Amber's Reviews > Lou Gehrig: The Luckiest Man

Lou Gehrig by David A. Adler
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Nov 28, 2011

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bookshelves: children-s-literature
Read in November, 2011

Genre: Junior Book- Biography
Summary: This biographical picture book tells the story of Lou Gehrig’s life. Gehrig came from humble beginnings, but went on to become one of the best baseball players to live. Unfortunately, he was diagnosed with a rare life-threatening illness that ultimately cut his baseball career short. The inspirational tale of “the luckiest man” encourages everyone to be grateful of each day we are given.
Critique- Historical Information
Lou Gehrig’s short life lasted from 1903- 1941, so naturally this is the time period the book is set in. There are many historical facts laced within the story. The best part is that it is such an interesting read that children would never notice that they were learning history while reading this book. It gives children a look into what was going on during this time period through a person that actually lived then, which makes it much more meaningful. The first page of the book sets the scene for the time period it will be in. It gives the reader a sense of what was going on at the time Gehrig was born. “Henry Ford sold his first automobile and the Wright Brothers made their first successful flight in an airplane.” It also talks about how his parents were living in New York, but were poor immigrants from Germany. There were many immigrants in New York struggling to make a living at this point in time. I also liked how the story said that he received a $1500.00 signing bonus with the Yankees. It is a great way to compare how the value of money has changed over the years, because baseball players today receive signing bonuses in the millions and hundred thousands.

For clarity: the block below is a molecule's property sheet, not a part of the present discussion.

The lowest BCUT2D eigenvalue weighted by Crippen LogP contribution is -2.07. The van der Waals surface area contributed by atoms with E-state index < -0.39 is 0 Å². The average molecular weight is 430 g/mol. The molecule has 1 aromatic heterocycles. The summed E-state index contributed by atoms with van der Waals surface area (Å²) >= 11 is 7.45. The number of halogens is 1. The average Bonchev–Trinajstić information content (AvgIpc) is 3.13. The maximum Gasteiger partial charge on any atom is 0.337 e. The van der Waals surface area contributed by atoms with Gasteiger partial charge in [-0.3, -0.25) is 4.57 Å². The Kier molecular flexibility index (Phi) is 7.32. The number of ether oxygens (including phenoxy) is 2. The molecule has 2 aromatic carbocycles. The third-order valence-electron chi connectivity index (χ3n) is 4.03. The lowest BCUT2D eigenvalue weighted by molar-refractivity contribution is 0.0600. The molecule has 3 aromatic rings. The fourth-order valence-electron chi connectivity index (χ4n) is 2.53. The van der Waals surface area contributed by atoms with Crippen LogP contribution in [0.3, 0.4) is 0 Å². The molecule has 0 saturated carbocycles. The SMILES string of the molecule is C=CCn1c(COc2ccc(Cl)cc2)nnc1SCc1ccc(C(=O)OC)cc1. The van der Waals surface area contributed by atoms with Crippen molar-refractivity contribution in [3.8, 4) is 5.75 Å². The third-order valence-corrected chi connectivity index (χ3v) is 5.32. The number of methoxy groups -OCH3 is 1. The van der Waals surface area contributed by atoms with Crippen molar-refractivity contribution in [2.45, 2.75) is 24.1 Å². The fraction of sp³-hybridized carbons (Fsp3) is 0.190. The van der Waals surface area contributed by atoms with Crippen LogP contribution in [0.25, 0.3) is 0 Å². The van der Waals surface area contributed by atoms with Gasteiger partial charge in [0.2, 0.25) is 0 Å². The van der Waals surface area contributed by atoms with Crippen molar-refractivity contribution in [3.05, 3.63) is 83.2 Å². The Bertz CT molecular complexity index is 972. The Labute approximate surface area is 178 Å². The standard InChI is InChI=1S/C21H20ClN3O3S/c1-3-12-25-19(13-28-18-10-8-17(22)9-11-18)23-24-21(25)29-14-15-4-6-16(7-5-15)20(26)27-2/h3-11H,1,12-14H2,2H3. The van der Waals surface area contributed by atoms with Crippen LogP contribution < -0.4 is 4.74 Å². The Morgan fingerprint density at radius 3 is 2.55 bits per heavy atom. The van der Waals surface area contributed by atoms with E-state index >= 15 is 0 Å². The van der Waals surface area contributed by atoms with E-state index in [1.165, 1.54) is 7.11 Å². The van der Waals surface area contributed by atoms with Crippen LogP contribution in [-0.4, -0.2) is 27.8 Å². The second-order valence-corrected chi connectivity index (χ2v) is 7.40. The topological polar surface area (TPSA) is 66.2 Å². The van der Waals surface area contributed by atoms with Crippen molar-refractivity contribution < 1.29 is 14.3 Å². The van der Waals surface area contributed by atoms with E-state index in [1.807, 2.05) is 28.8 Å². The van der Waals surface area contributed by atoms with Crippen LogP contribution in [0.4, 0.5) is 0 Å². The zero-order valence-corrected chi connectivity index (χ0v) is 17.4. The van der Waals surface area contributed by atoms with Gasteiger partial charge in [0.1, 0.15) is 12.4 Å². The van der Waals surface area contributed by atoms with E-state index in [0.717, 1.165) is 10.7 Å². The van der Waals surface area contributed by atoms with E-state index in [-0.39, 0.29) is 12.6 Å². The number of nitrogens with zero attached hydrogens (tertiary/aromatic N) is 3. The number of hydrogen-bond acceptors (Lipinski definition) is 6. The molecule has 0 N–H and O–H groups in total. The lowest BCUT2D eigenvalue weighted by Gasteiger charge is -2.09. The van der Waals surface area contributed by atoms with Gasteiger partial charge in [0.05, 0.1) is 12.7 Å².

Curriculum Connection: The book could be read as an extension of social studies, if this time period is being studied. It could even be used around Thanksgiving time to teach children to be thankful for the blessings they have in their lives. Students could write lists of all the things they are grateful for. It could be used as a character education tool, because Gehrig was known for being devoted to whatever he set his mind to. Students could learn what the word humble means, and relate it to how Gehrig was a humble man.
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